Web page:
Cody Johnson had an entirely new career before he was a successful singer-songwriter. The 34-year-old worked for the Texas State Penitentiary first, following in his father’s footsteps, a job he might still have if not for a gentle nudge from his former boss.
“I was around the prison system my entire life because my dad worked there for 32 years,” Johnson told Cowboys & Indians. “I started there when I was 18, just because that’s what my dad did. I worked in intake first, and it was an eye-opening experience. Then I moved to the Goree unit — a sexual-offender treatment program unit — and then I worked in maximum security. And then I rode horses as a field boss.”
Johnson would likely still be working in the prison system, if not for the warden at the prison, who told him he needed to quit his job and go play music instead.
“‘You’re already playing so many gigs that you’re having trouble showing up for work on time,'” Johnson recalled him saying. “‘You just need to go. Prison will always be here.'”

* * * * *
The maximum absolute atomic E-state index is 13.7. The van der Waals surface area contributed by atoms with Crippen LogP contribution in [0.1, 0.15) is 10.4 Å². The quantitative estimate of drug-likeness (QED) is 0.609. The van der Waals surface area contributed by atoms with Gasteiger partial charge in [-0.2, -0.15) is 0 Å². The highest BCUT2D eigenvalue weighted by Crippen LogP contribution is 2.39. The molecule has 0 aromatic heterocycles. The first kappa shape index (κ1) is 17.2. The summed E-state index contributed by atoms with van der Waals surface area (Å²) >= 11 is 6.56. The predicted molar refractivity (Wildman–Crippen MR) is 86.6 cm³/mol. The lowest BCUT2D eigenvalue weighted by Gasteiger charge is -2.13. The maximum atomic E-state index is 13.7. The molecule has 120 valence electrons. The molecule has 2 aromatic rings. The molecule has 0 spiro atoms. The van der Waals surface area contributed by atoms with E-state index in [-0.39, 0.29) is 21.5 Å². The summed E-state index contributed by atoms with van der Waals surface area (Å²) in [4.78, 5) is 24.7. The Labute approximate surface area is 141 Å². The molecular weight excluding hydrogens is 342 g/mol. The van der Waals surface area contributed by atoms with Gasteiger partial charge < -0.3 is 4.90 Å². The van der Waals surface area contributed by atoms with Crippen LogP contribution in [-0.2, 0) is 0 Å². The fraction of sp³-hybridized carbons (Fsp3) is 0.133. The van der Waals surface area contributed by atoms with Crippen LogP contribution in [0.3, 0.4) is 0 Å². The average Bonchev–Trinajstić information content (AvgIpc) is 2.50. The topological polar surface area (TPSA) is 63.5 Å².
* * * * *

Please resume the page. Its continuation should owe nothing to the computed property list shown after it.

Married to his wife, Brandi, at the time, she sacrificially laid down her own plans to support Johnson in his.
“When I quit the prison, she quit going to college and took two jobs so that we could go out and play music,” he recalled. “And we didn’t make any money for the first two years. That woman is down. That woman is down for the cause.”
Johnson has yet to write about his time in the prisons, but he says that it likely will come out in his music in the future.
“I think that the prison stuff will probably show up in my writing later on … I’ve never addressed the dark side of what happens in prison, just because I think I would have to address things within myself,” Johnson shares. “But it will happen. Songwriting’s always done that for me.”
Johnson may not have written about working in the prisons yet, but he did write about giving up on his dreams of being a rodeo star, in “Dear Rodeo,” a song that Johnson says provided him the insight he needed to say farewell to one of his favorite pastimes.
“It wasn’t until after Dan Couch and I wrote it that I started to understand what we had done. It gave me closure,” Johnson shared. “That song helped me let go. And then it helped me to play it with the perspective of helping other people. If you fall down on the ground, do you think, “Well, I’m already down here, so I should just stay here?’ Or do you think, ‘I’ve got to get back up and try again?'”
Johnson’s Human The Double Album will be out on October 8. Pre-orders are available here.